¡Feliz Navidad!

Sending you warm wishes for a Feliz Navidad

from Las Bahías de Huatulco, Oaxaca, México

As my regalito to you, I bring you the sounds of the ocean

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Wordless Wednesday: Ingredients for La Navidad

I went to the supermercado with my suegra a few days ago and saw these three things next to each other in the produce section. Nothing says La Navidad like guayabas, tejocotes and caña in a little ponche navideño, ¿Verdad? And it’s perfect to keep you warm at any posada.

  • What do you see in the grocery store that makes your mouth water at Christmastime?

Las Posadas Navideñas

Las posadas navideñas are the nine days of annual Christmas celebrations that culminate with a big celebration on Nochebuena, or Christmas Eve, in Mexico. The nine days symbolize each of the months that Mary was pregnant, and that’s also why Christmas Eve is more celebrated in Mexico than Christmas Day like in many other countries.

The posadas often include traditional foods and drinks, especially things like tamales and ponche navideño. There are many different ways to make ponche, and each family does something different. Another holiday favorite of mine is rompope, an eggnog-like drink that comes from the famous nuns of Puebla,  located about two hours outside of Mexico City.

RELATED RECIPE: How to make ponche navideño

Watch this video to learn more about las posadas and how our family celebrates.

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Wordless Wednesday: Nochebuenas

This past weekend I saw the first Nochebuenas of the holiday season! Did you know that Poinsettia flowers originally came from Mexico? Just a few hours outside of Mexico City, the first poinsettias were discovered in the valleys of Taxco and Cuernavaca but it wasn’t until after the Spanish conquest that they were incorporated as a symbol of the Christmas season thanks to the Franciscan priests. The flower was popularized in the United States after it was brought here by Joel Poinsett, U.S. Ambassador to Mexico after the country won its independence from Spain.

  • Does your family use Nochebuenas to decorate during the holidays?
The photo in this post was taken with my iPhone 3Gs using the Polarize app by Christopher Comair.

SALSA DE ARÁNDANOS

As a little girl, I never liked whole cranberries and on Thanksgiving I always preferred the canned jellied cranberry sauce over the fresh cranberries my mom or my aunt made. Now that I’m a bit older and my palate is a little more refined, I prefer to make fresh cranberry sauce for my Thanksgiving dinner. In fact, it’s probably my favorite part! I’ve been known to make tortas de pavo topped with arándanos the whole week after Thanksgiving just to have an excuse to keep eating them.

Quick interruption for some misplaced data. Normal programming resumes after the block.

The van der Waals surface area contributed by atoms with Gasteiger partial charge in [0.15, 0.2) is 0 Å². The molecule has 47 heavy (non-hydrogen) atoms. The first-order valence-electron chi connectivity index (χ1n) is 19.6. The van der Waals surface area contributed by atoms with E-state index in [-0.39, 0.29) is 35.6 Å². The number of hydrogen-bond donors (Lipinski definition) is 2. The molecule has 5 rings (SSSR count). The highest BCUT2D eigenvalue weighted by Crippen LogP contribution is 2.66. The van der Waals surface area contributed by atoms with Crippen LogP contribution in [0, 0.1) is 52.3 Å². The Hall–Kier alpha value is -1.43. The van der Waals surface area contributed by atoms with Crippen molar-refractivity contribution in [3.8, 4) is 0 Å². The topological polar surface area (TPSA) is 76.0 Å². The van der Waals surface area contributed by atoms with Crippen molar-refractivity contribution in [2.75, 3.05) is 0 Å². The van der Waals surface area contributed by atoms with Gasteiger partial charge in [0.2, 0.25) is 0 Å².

This recipe has been passed on through two generations in my family, and now I’d like to share it with you. If you’ve ever been afraid that making cranberry sauce from scratch would be too difficult, you’re in good company. This recipe, though, is so easy that you won’t believe you didn’t try making your own with fresh, whole cranberries sooner. From start to finish, it takes about 15 minutes and it’s a perfect balance of spicy and sweet. These are great for Thanksgiving or La Navidad, too…. 

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PONCHE NAVIDEÑO

It’s not the holidays in Mexico without ponche navideño. This recipe for ponche navideño comes from José’s abuelita Elda, who passed away in 2006. This ponche is served during Las Posadas, Nochebuena (Christmas Eve) and at holiday parties, and is often spiked with brandy or rum.

ponche navideño

This recipe gives me such warm, fuzzy feelings and memories of being back in Mexico with our family for Christmas. Typically, this is a holiday punch, but in my house we sometimes drink it all winter long if we can find all the ingredients.

While I never met Abuelita Elda her, I’ve always felt like I had due to the abundance of stories I’ve heard about her and her cooking. My suegra taught me how to make her mom’s ponche recipe and someday I’ll teach my own children this holiday family favorite. I also learned that most families have their own recipe, so keep in mind this recipe isn’t the only way to make it. In fact, for a long time, nobody in our family knew that the secret ingredient in abuelita’s ponche navideño was Bonafina (a store-bought orange drink similar to Sunny Delight or Tampico Citrus Punch).

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